WSU: Given Gibraltar’s relatively small population, with approximately 34,500 inhabitants, what steps can you take to widen your talent pool? Are you also on the lookout in Spain and England for potential players with Gibraltarian heritage?
LM: We’re focusing on doing a lot of work in schools, including mixed coaching sessions, but we’re also setting up all-girl lunchtime and after-school clubs to try and get girls playing in a comfortable environment and from there hopefully make the step to a team and keep moving up the ladder. With this being a relatively small territory we’re able to keep a record of all the girls who come and play, so we can continue to follow up with them and offer them different footballing opportunities.
With regards to reaching out in Spain and England, if there are players out there that are eligible to play for us via their parents or grandparents then we’re open to that possibility of course, but for the time being our focus is on building the talent pool here in Gibraltar and subsequently giving those Gibraltarian players the opportunity to represent their country.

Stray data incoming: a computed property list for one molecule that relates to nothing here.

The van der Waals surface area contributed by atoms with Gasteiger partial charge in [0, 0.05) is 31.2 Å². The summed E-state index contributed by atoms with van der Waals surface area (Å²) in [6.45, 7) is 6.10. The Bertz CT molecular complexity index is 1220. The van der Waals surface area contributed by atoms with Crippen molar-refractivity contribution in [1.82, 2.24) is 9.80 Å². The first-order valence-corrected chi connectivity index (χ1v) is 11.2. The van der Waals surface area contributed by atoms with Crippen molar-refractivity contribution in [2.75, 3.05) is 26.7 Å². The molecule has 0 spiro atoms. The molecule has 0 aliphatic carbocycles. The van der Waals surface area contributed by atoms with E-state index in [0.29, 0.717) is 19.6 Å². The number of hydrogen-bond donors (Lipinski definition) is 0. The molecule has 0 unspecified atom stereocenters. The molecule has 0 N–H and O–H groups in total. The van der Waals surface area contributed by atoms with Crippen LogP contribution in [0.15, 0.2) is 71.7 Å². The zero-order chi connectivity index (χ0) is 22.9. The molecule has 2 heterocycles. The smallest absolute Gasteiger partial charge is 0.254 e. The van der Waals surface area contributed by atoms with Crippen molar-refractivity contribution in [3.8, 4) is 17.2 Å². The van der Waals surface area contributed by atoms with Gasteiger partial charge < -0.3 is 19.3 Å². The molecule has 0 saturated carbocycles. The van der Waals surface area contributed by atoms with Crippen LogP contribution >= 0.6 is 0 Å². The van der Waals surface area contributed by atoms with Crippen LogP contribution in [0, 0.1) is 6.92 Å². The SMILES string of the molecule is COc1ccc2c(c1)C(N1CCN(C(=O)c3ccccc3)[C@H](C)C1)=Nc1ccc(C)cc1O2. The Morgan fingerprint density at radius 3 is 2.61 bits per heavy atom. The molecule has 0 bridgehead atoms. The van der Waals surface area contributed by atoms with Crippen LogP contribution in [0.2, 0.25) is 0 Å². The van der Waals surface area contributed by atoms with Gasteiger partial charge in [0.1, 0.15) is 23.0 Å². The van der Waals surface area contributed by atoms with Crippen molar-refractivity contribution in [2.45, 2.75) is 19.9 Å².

WSU: One final question: have you been involved in any recent UEFA initiatives, such as the Together #WePlayStrong campaign?
LM: We think that Together #WePlayStrong is a great campaign for girls’ football and one that we want to use to help us promote girls’ football here in Gibraltar. We’re currently making plans to use the campaign in our projects moving forward.